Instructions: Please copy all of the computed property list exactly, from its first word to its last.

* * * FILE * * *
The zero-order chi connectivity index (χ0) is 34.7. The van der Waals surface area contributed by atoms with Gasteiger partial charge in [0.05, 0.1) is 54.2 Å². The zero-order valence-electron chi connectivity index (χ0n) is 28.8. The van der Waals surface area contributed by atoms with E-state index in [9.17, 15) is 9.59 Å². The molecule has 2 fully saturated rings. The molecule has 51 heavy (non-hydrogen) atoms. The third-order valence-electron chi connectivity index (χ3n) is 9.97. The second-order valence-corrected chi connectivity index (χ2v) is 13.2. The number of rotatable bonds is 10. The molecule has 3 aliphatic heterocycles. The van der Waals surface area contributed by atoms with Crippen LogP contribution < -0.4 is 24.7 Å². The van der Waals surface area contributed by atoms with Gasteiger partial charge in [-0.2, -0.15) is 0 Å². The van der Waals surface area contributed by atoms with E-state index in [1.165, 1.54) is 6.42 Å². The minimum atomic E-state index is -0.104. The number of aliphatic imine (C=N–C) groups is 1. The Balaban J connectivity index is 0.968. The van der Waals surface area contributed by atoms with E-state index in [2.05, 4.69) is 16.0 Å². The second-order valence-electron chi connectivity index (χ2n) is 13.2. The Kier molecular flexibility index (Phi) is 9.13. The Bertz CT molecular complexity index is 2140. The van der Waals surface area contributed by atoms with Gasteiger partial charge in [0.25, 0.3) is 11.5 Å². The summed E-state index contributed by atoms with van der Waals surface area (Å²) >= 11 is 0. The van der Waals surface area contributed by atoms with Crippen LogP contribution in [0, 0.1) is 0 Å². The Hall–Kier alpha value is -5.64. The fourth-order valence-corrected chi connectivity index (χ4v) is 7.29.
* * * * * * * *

The zero-order chi connectivity index (χ0) is 34.7. The van der Waals surface area contributed by atoms with Gasteiger partial charge in [0.05, 0.1) is 54.2 Å². The zero-order valence-electron chi connectivity index (χ0n) is 28.8. The van der Waals surface area contributed by atoms with E-state index in [9.17, 15) is 9.59 Å². The molecule has 2 fully saturated rings. The molecule has 51 heavy (non-hydrogen) atoms. The third-order valence-electron chi connectivity index (χ3n) is 9.97. The second-order valence-corrected chi connectivity index (χ2v) is 13.2. The number of rotatable bonds is 10. The molecule has 3 aliphatic heterocycles. The van der Waals surface area contributed by atoms with Crippen LogP contribution < -0.4 is 24.7 Å². The van der Waals surface area contributed by atoms with Gasteiger partial charge in [-0.2, -0.15) is 0 Å². The van der Waals surface area contributed by atoms with E-state index in [1.165, 1.54) is 6.42 Å². The minimum atomic E-state index is -0.104. The number of aliphatic imine (C=N–C) groups is 1. The Balaban J connectivity index is 0.968. The van der Waals surface area contributed by atoms with E-state index in [2.05, 4.69) is 16.0 Å². The second-order valence-electron chi connectivity index (χ2n) is 13.2. The Kier molecular flexibility index (Phi) is 9.13. The Bertz CT molecular complexity index is 2140. The van der Waals surface area contributed by atoms with Gasteiger partial charge in [0.25, 0.3) is 11.5 Å². The summed E-state index contributed by atoms with van der Waals surface area (Å²) >= 11 is 0. The van der Waals surface area contributed by atoms with Crippen LogP contribution in [0, 0.1) is 0 Å². The Hall–Kier alpha value is -5.64. The fourth-order valence-corrected chi connectivity index (χ4v) is 7.29.